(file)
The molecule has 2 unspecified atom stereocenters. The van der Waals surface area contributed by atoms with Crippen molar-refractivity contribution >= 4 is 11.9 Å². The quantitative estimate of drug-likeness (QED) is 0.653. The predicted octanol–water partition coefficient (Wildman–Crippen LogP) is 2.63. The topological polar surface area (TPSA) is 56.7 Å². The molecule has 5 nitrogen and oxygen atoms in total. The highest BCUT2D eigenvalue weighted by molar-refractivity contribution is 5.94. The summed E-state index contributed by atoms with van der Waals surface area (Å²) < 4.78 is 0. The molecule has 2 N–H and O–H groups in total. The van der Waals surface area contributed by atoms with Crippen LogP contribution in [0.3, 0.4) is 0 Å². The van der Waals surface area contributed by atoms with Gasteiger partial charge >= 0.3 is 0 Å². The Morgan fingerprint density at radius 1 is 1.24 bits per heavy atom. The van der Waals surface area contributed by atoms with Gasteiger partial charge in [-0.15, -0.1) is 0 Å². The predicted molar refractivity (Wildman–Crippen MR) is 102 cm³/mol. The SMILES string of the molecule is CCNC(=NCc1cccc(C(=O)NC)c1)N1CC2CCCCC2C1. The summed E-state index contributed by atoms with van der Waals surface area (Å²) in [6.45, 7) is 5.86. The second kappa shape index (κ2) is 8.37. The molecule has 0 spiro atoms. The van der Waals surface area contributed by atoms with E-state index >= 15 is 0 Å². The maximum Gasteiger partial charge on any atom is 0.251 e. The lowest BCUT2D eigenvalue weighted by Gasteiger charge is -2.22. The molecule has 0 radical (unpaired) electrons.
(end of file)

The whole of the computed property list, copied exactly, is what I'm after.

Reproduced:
The molecule has 2 unspecified atom stereocenters. The van der Waals surface area contributed by atoms with Crippen molar-refractivity contribution >= 4 is 11.9 Å². The quantitative estimate of drug-likeness (QED) is 0.653. The predicted octanol–water partition coefficient (Wildman–Crippen LogP) is 2.63. The topological polar surface area (TPSA) is 56.7 Å². The molecule has 5 nitrogen and oxygen atoms in total. The highest BCUT2D eigenvalue weighted by molar-refractivity contribution is 5.94. The summed E-state index contributed by atoms with van der Waals surface area (Å²) < 4.78 is 0. The molecule has 2 N–H and O–H groups in total. The van der Waals surface area contributed by atoms with Crippen LogP contribution in [0.3, 0.4) is 0 Å². The van der Waals surface area contributed by atoms with Gasteiger partial charge >= 0.3 is 0 Å². The Morgan fingerprint density at radius 1 is 1.24 bits per heavy atom. The van der Waals surface area contributed by atoms with Gasteiger partial charge in [-0.15, -0.1) is 0 Å². The predicted molar refractivity (Wildman–Crippen MR) is 102 cm³/mol. The SMILES string of the molecule is CCNC(=NCc1cccc(C(=O)NC)c1)N1CC2CCCCC2C1. The summed E-state index contributed by atoms with van der Waals surface area (Å²) in [6.45, 7) is 5.86. The second kappa shape index (κ2) is 8.37. The molecule has 0 spiro atoms. The van der Waals surface area contributed by atoms with E-state index >= 15 is 0 Å². The maximum Gasteiger partial charge on any atom is 0.251 e. The lowest BCUT2D eigenvalue weighted by Gasteiger charge is -2.22. The molecule has 0 radical (unpaired) electrons.